Renee @It’sBookTalk began this Throwback Thursday meme as a way to share some of our old favorites as well as sharing books that we’re FINALLY getting around to reading that were published over a year ago. I’ve wanted to join this meme for a long time and I thought it would be a great idea because it forces me to read books from the TBR and not only new releases. And, of course, I can also include some old favorites!
The prequel to The Cartel, and set about 10 years earlier, The Power of the Dog introduces a brilliant cast of characters. Art Keller is an obsessive DEA agent. The Barrera brothers are heirs to a drug empire. Nora Hayden is a jaded teenager who becomes a high-class hooker. Father Parada is a powerful and incorruptible Catholic priest. Callan is an Irish kid from Hell’s kitchen who grows up to be a merciless hit man. And they are all trapped in the world of the Mexican drug Federación. From the streets of New York City to Mexico City and Tijuana to the jungles of Central America, this is the war on drugs like you’ve never seen it.
The Power of the Dog is one of the most popular books by Don Winslow. Up until this year, I hadn’t read any of his books, but now, after The Force and this one, I know he’ll become one of my favorites authors. These are not mystery books, they aren’t psychological thrillers either… they’re just books about cops and criminals, about gangsters and drug cartels. And they’re books that you can’t help but picture the movie in your head while you’re reading.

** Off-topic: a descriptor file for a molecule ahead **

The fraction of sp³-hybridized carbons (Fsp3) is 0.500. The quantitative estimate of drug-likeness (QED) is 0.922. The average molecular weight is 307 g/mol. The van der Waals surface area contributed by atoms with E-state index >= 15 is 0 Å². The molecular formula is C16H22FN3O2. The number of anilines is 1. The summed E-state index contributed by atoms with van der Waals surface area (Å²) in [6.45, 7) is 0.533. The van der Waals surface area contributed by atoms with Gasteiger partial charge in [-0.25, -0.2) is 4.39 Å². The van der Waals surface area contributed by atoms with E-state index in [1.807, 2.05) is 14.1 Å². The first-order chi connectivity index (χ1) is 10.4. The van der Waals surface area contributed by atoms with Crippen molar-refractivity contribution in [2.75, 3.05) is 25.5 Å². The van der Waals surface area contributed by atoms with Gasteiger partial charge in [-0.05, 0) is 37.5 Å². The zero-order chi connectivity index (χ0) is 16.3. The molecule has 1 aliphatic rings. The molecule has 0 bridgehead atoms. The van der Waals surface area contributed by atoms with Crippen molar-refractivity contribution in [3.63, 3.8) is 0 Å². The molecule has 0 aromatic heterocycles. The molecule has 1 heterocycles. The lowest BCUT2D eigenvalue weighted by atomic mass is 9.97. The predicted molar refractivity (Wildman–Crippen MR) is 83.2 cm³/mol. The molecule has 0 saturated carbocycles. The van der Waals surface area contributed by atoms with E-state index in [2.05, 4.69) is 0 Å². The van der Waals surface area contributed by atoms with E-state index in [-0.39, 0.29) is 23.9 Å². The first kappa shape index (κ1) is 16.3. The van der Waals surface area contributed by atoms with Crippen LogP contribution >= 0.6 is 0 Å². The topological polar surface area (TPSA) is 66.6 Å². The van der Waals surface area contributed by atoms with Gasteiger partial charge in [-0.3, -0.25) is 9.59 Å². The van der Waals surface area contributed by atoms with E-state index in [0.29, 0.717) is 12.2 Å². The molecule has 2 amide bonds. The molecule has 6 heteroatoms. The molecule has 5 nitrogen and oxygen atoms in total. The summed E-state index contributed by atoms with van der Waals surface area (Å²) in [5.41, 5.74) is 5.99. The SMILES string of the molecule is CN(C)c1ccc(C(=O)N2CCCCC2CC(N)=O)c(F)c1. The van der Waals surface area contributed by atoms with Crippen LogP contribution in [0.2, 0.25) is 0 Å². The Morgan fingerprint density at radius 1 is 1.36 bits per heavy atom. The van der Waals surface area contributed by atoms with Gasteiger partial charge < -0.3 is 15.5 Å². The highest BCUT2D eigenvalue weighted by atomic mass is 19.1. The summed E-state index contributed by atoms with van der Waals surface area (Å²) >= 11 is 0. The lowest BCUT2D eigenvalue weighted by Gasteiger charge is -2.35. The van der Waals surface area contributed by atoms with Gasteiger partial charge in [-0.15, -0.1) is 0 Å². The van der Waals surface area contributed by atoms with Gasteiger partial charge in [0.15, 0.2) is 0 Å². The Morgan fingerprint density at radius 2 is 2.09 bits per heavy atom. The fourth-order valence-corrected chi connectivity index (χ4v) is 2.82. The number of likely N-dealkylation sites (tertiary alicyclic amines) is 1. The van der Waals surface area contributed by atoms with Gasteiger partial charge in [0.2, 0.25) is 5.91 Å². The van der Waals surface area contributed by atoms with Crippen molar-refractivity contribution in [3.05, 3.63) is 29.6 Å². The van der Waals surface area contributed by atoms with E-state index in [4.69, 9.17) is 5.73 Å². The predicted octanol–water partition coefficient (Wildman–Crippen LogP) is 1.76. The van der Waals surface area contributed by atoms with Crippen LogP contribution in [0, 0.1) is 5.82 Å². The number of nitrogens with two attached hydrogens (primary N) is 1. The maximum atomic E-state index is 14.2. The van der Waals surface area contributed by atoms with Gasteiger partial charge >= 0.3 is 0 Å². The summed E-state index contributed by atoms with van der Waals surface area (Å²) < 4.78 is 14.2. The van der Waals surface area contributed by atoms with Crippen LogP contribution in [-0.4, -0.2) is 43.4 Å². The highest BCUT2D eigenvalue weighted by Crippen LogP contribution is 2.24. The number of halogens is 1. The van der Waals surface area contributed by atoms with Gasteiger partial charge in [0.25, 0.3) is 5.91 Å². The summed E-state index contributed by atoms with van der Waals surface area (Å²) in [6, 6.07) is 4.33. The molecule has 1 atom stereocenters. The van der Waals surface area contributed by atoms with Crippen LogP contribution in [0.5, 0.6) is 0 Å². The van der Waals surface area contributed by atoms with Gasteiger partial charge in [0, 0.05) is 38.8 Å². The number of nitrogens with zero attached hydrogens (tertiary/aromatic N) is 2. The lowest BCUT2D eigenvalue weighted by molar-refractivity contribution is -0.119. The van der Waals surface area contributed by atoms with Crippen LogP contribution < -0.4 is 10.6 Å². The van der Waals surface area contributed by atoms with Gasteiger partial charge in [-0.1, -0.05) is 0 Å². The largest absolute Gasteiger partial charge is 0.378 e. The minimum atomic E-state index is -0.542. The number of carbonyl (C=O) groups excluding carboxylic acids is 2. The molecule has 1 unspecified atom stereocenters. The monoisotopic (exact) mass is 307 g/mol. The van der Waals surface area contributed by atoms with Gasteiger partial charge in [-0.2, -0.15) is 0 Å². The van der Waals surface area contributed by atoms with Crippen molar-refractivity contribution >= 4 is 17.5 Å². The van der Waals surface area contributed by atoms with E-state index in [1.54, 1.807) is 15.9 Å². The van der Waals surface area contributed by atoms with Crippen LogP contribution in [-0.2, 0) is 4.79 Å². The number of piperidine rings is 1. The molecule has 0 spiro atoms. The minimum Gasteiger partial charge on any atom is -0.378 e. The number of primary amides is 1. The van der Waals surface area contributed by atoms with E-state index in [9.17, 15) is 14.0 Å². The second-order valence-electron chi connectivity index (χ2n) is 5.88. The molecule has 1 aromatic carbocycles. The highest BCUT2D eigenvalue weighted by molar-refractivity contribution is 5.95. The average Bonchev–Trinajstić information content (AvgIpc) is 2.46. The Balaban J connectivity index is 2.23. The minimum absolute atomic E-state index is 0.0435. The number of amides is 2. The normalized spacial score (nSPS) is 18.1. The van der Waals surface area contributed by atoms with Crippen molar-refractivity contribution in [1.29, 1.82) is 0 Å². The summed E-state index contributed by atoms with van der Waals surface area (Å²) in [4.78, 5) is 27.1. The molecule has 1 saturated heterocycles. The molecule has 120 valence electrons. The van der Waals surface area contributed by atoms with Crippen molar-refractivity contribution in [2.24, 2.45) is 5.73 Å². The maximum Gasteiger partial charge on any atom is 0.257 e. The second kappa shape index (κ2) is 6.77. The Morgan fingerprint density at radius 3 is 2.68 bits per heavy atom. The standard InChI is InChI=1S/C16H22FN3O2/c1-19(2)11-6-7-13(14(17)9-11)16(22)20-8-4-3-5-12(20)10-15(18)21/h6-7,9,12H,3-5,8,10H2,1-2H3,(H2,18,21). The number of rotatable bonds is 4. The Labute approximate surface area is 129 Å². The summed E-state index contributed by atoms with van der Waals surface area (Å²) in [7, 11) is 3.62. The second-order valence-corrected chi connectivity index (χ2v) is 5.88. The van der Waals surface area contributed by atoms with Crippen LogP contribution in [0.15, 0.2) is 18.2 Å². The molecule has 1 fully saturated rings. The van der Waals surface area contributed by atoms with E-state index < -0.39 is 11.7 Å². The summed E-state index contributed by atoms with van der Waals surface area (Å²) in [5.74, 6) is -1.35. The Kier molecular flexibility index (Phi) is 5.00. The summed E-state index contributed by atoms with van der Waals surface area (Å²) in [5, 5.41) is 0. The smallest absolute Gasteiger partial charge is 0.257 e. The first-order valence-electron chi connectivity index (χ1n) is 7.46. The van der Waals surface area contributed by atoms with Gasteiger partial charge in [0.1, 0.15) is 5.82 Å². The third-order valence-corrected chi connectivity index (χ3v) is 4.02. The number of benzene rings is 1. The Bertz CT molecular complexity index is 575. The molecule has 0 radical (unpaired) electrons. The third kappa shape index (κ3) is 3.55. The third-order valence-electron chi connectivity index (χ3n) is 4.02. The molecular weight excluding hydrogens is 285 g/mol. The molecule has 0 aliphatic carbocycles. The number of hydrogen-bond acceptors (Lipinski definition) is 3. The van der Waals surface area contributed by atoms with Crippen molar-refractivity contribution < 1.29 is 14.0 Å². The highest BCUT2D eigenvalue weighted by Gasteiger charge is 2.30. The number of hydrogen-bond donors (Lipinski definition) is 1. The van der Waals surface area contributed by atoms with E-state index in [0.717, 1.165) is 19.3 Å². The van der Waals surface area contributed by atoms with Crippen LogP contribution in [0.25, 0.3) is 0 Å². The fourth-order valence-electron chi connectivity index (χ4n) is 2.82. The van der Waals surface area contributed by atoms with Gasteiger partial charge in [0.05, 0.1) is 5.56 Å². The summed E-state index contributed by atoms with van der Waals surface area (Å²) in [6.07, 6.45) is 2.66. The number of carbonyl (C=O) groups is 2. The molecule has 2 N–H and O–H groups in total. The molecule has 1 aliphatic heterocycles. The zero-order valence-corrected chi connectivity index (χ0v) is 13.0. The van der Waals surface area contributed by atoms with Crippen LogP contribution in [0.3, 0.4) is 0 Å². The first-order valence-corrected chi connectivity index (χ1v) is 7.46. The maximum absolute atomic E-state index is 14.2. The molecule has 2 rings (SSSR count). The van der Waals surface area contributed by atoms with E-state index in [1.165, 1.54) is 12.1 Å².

The Power of the Dog is an epic saga spanning many years and it tells the story of Art Keller and his never-ending obsession. His own particular war against drug cartels. Reading this book was like watching the show Narcos or El Chapo (it’s supposedly inspired by the latter) and let’s be honest here, the book is full of despicable people and evil criminals doing terrible stuff. Still, what I loved about this story was that you could root for the main character, Art. He didn’t always play nice, but only because there’s no other way to do things in Mexico. I find that fascinating. I also loved the priest, Juan Parada, and Nora, as complicated as she was.
My edition had over 700 pages but I never got bored and I completely devoured the last 200 pages. The ending is equally good and devastating, but I guess life isn’t all sunshine and rainbows. It was almost comical. I’ll hopefully read the sequel: The Cartel, soon.
P.S They’re doing a movie based on The Cartel and directed by Ridley Scott. I read that they wanted Leo DiCaprio to play Art, but come on, he’s supposed to be part Latino! As much as I love Leo, I don’t want him playing that part. You know who I’d love to see? Oscar Isaac. He’s a great actor, he was born in Guatemala and, he’s handsome 😉